As rates of vaccination have slowed, concerns are growing about how to increase vaccine uptake among those who are vaccine hesitant, particularly with the emergence of new and contagious variants such as Delta. Using our national Socioeconomic Impacts of COVID-19 Survey, we examine the predictors of vaccine hesitance in the U.S. and report on findings from an experiment assessing the potential impacts of vaccine incentive schemes.
Our study points to the difficulties in overcoming vaccine hesitance among the unvaccinated. Vaccine hesitance was common across income levels, and experience with COVID-19-related hardships—such as knowing someone who died of the disease or losing a job due to the pandemic—were not strongly correlated with a willingness to get the vaccine. Additionally, the main reasons respondents gave for not getting vaccinated included distrust of government and pharmaceutical companies. When examining strategies for improving vaccination rates, we found that while offering a vaccine free of cost was associated with a higher likelihood of vaccination, offering a small $5 incentive was associated with a lower likelihood of getting vaccinated. Further, offering a $100 incentive was not any more effective than offering the vaccine for free.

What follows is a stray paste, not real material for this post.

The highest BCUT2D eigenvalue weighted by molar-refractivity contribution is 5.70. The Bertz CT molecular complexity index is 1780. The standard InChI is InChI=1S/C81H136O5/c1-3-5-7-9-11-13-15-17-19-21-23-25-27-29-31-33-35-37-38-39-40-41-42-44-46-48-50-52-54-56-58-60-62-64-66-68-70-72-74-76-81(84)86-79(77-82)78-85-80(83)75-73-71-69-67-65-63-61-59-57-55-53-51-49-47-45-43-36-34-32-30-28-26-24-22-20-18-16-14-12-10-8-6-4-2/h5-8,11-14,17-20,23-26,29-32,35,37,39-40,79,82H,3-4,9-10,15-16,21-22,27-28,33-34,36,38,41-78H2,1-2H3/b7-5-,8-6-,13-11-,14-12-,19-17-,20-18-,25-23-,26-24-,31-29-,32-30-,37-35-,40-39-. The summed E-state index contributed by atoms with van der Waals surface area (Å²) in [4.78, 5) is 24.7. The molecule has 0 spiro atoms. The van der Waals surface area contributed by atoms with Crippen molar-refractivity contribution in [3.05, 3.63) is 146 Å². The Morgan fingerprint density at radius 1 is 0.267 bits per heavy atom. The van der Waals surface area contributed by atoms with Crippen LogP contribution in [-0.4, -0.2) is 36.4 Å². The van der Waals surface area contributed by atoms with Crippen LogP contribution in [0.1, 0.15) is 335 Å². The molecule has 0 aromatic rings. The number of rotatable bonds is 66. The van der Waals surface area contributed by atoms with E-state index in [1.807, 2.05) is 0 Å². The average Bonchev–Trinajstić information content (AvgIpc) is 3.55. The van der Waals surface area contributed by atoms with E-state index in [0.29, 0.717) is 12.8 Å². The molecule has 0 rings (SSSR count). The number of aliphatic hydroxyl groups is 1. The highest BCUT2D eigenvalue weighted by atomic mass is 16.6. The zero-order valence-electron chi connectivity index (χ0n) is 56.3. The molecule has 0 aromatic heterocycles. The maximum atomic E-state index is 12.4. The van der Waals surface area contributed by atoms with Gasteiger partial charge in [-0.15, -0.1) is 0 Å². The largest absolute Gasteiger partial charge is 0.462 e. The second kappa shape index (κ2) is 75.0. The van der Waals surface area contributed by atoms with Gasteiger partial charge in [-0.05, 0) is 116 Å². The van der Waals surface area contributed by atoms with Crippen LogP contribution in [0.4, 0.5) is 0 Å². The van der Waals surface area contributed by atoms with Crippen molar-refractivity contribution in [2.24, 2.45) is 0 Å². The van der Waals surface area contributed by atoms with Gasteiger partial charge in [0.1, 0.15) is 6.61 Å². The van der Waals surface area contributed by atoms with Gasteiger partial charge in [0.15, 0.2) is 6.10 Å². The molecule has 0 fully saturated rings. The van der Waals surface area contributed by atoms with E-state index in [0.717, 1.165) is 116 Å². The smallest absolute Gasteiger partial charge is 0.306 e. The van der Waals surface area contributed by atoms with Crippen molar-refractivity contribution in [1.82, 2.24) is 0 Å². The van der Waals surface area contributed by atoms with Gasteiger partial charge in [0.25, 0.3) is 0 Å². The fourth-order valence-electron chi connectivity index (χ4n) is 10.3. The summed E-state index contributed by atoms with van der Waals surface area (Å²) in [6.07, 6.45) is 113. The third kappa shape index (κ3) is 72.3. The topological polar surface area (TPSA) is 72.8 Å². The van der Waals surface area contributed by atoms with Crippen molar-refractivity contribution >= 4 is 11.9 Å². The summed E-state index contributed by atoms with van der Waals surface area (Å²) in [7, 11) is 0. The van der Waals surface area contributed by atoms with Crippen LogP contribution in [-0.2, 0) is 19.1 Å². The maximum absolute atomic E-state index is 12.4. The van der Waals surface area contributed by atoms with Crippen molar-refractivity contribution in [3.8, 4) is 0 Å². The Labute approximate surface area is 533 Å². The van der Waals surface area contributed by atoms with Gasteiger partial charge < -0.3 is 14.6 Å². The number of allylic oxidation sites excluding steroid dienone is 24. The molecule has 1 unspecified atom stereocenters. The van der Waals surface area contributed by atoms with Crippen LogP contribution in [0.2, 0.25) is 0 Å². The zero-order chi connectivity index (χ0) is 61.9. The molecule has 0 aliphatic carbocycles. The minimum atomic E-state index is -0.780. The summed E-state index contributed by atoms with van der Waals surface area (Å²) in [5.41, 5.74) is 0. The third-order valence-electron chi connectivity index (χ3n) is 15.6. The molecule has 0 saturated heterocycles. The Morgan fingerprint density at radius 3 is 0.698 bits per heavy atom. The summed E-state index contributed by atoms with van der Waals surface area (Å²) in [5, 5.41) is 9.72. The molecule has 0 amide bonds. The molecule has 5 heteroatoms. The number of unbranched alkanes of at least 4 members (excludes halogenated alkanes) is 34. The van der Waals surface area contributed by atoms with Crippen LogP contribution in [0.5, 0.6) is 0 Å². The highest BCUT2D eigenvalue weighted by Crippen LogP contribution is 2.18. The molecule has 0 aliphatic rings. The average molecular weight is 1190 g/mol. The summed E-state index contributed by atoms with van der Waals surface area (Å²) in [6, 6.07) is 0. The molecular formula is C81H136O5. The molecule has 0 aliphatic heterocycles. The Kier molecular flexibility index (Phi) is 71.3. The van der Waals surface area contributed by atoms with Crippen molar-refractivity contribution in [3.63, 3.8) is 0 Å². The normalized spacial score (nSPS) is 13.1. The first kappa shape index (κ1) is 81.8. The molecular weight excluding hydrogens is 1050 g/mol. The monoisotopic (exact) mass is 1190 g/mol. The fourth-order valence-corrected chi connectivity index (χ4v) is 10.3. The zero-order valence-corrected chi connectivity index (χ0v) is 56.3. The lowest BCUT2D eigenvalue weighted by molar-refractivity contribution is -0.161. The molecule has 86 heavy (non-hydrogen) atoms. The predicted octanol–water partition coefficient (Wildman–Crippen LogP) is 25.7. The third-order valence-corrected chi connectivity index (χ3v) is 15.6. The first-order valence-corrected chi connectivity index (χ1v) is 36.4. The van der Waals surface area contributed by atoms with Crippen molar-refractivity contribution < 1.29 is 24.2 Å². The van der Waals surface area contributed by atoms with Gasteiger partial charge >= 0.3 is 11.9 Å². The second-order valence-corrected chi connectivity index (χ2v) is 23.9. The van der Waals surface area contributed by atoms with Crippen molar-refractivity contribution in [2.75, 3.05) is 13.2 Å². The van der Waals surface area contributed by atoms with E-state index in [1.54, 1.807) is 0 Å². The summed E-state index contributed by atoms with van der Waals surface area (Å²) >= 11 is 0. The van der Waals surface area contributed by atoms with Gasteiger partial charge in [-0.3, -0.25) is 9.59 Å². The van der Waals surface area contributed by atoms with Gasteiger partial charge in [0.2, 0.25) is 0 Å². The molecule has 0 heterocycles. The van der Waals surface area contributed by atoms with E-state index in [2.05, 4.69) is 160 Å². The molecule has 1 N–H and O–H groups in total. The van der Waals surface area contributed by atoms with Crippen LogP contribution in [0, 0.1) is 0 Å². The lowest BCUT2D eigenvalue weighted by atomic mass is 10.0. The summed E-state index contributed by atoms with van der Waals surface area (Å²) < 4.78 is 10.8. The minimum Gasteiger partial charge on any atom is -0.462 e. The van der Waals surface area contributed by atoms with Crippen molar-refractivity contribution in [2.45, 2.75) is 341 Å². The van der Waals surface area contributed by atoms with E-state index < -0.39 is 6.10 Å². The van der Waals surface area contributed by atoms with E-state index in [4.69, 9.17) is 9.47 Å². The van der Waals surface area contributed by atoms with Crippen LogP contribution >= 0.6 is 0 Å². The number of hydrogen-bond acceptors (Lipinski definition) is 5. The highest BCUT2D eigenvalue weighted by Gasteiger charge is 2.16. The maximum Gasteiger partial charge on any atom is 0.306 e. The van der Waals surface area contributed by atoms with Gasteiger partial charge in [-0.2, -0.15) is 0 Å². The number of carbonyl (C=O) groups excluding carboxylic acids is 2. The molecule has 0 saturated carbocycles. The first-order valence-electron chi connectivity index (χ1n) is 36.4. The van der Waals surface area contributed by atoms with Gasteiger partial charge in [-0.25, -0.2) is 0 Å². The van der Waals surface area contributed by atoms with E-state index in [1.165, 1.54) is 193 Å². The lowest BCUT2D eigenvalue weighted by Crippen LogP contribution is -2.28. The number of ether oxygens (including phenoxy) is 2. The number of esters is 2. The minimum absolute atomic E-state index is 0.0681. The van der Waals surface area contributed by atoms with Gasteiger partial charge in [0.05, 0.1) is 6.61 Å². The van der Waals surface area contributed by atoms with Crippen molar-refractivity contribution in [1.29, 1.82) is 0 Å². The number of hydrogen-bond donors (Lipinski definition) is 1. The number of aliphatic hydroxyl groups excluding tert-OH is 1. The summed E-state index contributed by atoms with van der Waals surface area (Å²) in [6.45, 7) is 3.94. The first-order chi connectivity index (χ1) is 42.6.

Several incentive strategies have been introduced recently to help encourage vaccine uptake. However, our results add to the body of research that suggests incentives may not be an effective strategy for the vaccine hesitant. While it has been challenging to identify and overcome the various reasons for vaccine hesitance, current efforts could be bolstered by developing a multi-faceted approach that targets underlying distrust and social beliefs held by those who are most hesitant.
Brugger, Laura; Roll, Stephen; Kristensen, Katie; and Michal Grinstein-Weiss, “Vaccine hesitance during COVID-19: Exploring motivations and incentives,” (Nov, 2021). Social Policy Institute Research.